Rocky Mountain Research Station Publications

RMRS Online Publication - Journal Articles, External Publications, and Special Reports
What makes Great Basin sagebrush ecosystems invasible by Bromus tectorum?


Chambers, Jeanne C.; Roundy, Bruce A.; Blank, Robert R.; Meyer, Susan E.; Whittaker, A. 2007.What makes Great Basin sagebrush ecosystems invasible by Bromus tectorum? Ecological Monographs. 77(1): 117-145.

Ecosystem susceptibility to invasion by nonnative species is poorly understood, but evidence is increasing that spatial and temporal variability in resources has large-scale effects. We conducted a study in Artemisia tridentata ecosystems at two Great Basin locations examining differences in resource availability and invasibility of Bromus tectorum over elevation gradients and in response to direct and interacting effects of removal of perennial herbaceous vegetation and fire. We monitored environmental conditions, soil variables, and B. tectorum establishment and reproduction over two years.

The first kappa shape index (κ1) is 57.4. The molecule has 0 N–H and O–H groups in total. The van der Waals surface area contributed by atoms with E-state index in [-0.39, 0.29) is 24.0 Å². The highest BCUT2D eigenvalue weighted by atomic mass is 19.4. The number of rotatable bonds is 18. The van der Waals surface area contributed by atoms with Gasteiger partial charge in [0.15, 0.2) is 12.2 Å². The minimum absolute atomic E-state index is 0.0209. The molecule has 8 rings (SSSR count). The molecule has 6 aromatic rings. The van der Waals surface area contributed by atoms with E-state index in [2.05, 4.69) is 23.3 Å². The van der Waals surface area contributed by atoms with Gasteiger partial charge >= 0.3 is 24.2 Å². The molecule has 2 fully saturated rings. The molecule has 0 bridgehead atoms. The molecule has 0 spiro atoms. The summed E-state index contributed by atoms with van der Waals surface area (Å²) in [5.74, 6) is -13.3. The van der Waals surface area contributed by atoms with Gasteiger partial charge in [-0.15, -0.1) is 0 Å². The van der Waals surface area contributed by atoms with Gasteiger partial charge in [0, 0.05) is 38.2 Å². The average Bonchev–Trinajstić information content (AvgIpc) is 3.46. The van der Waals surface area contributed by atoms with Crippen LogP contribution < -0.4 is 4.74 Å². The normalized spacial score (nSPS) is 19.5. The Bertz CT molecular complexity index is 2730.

Keywords: Artemisia tridentata, Bromus tectorum, ecological resistance, elevation gradient, fire, invasibility, plant removal, resource availability


About PDFs: For best results, do not open the PDF in your Web browser. Right-click on the PDF link to download the PDF file directly to your computer. Click here for more PDF help.


Download Article
http://www.fs.fed.us/rm/pubs_other/rmrs_2007_chambers_j001.pdf

PDF File Size: 670 K


Title: RMRS Other Publications: What makes Great Basin sagebrush ecosystems invasible by Bromus tectorum?
Electronic Publish Date: July 6, 2007
Last Update:
July 6, 2007

RMRS Publications | Order a publication | Contact Us